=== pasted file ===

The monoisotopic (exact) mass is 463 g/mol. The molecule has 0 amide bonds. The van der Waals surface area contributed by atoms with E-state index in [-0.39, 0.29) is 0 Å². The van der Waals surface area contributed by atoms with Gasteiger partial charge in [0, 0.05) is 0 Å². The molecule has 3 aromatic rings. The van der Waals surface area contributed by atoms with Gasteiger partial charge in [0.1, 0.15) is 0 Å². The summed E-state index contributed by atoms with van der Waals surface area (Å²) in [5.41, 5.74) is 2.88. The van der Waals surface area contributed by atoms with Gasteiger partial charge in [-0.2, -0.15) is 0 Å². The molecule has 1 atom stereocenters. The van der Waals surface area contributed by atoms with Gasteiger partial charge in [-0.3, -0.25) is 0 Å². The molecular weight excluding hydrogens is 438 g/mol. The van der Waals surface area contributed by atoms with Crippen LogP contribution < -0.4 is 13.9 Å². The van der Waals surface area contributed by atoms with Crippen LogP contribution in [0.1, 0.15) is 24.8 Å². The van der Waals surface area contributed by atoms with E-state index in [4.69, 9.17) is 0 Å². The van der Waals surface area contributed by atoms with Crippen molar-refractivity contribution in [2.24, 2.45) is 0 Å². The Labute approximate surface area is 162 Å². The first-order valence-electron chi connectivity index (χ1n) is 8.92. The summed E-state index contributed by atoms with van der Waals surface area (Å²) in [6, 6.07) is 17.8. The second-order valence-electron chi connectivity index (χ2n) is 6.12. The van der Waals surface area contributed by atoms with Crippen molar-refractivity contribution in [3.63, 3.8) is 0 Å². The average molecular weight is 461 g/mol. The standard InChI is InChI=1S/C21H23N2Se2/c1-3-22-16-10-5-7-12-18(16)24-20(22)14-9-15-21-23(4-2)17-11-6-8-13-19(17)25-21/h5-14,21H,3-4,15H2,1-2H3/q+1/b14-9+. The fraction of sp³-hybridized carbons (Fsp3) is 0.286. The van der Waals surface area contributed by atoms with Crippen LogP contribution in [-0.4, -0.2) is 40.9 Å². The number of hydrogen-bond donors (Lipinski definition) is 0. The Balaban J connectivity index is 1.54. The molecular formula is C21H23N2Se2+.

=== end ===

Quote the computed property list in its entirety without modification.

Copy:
The monoisotopic (exact) mass is 463 g/mol. The molecule has 0 amide bonds. The van der Waals surface area contributed by atoms with E-state index in [-0.39, 0.29) is 0 Å². The van der Waals surface area contributed by atoms with Gasteiger partial charge in [0, 0.05) is 0 Å². The molecule has 3 aromatic rings. The van der Waals surface area contributed by atoms with Gasteiger partial charge in [0.1, 0.15) is 0 Å². The summed E-state index contributed by atoms with van der Waals surface area (Å²) in [5.41, 5.74) is 2.88. The van der Waals surface area contributed by atoms with Gasteiger partial charge in [-0.2, -0.15) is 0 Å². The molecule has 1 atom stereocenters. The van der Waals surface area contributed by atoms with Gasteiger partial charge in [-0.3, -0.25) is 0 Å². The molecular weight excluding hydrogens is 438 g/mol. The van der Waals surface area contributed by atoms with Crippen LogP contribution < -0.4 is 13.9 Å². The van der Waals surface area contributed by atoms with Crippen LogP contribution in [0.1, 0.15) is 24.8 Å². The van der Waals surface area contributed by atoms with E-state index in [4.69, 9.17) is 0 Å². The van der Waals surface area contributed by atoms with Crippen molar-refractivity contribution in [2.24, 2.45) is 0 Å². The Labute approximate surface area is 162 Å². The first-order valence-electron chi connectivity index (χ1n) is 8.92. The summed E-state index contributed by atoms with van der Waals surface area (Å²) in [6, 6.07) is 17.8. The second-order valence-electron chi connectivity index (χ2n) is 6.12. The van der Waals surface area contributed by atoms with Crippen molar-refractivity contribution in [3.63, 3.8) is 0 Å². The average molecular weight is 461 g/mol. The standard InChI is InChI=1S/C21H23N2Se2/c1-3-22-16-10-5-7-12-18(16)24-20(22)14-9-15-21-23(4-2)17-11-6-8-13-19(17)25-21/h5-14,21H,3-4,15H2,1-2H3/q+1/b14-9+. The fraction of sp³-hybridized carbons (Fsp3) is 0.286. The van der Waals surface area contributed by atoms with Crippen LogP contribution in [-0.4, -0.2) is 40.9 Å². The number of hydrogen-bond donors (Lipinski definition) is 0. The Balaban J connectivity index is 1.54. The molecular formula is C21H23N2Se2+.